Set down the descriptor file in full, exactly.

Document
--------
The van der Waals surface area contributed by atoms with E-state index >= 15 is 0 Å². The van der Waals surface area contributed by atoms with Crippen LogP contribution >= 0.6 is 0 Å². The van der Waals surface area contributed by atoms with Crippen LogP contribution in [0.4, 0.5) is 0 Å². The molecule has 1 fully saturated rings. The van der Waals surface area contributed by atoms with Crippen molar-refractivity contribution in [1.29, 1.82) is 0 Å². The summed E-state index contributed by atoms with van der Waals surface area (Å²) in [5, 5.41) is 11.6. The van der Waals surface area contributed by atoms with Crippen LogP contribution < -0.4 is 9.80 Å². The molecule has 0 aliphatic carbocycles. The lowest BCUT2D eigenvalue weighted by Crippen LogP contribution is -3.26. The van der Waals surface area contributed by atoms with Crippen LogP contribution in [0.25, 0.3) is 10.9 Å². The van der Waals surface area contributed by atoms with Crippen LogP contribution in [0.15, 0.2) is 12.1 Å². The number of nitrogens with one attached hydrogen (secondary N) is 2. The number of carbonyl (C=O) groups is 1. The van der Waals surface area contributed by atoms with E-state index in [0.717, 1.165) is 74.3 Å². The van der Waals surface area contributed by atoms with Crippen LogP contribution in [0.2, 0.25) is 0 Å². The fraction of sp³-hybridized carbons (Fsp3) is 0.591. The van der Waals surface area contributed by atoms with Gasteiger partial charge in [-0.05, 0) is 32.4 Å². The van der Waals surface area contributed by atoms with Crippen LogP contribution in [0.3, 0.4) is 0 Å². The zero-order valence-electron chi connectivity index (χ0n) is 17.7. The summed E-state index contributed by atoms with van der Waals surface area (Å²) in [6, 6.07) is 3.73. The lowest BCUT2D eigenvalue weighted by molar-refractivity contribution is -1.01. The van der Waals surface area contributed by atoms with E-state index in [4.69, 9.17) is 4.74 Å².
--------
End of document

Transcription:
The van der Waals surface area contributed by atoms with E-state index >= 15 is 0 Å². The van der Waals surface area contributed by atoms with Crippen LogP contribution >= 0.6 is 0 Å². The van der Waals surface area contributed by atoms with Crippen LogP contribution in [0.4, 0.5) is 0 Å². The molecule has 1 fully saturated rings. The van der Waals surface area contributed by atoms with Crippen molar-refractivity contribution in [1.29, 1.82) is 0 Å². The summed E-state index contributed by atoms with van der Waals surface area (Å²) in [5, 5.41) is 11.6. The van der Waals surface area contributed by atoms with Crippen LogP contribution < -0.4 is 9.80 Å². The molecule has 0 aliphatic carbocycles. The lowest BCUT2D eigenvalue weighted by Crippen LogP contribution is -3.26. The van der Waals surface area contributed by atoms with Crippen LogP contribution in [0.25, 0.3) is 10.9 Å². The van der Waals surface area contributed by atoms with Crippen LogP contribution in [0.15, 0.2) is 12.1 Å². The number of nitrogens with one attached hydrogen (secondary N) is 2. The number of carbonyl (C=O) groups is 1. The van der Waals surface area contributed by atoms with E-state index in [0.717, 1.165) is 74.3 Å². The van der Waals surface area contributed by atoms with Crippen LogP contribution in [0.2, 0.25) is 0 Å². The fraction of sp³-hybridized carbons (Fsp3) is 0.591. The van der Waals surface area contributed by atoms with Gasteiger partial charge in [-0.05, 0) is 32.4 Å². The van der Waals surface area contributed by atoms with Crippen LogP contribution in [0.3, 0.4) is 0 Å². The zero-order valence-electron chi connectivity index (χ0n) is 17.7. The summed E-state index contributed by atoms with van der Waals surface area (Å²) in [6, 6.07) is 3.73. The lowest BCUT2D eigenvalue weighted by molar-refractivity contribution is -1.01. The van der Waals surface area contributed by atoms with E-state index in [4.69, 9.17) is 4.74 Å².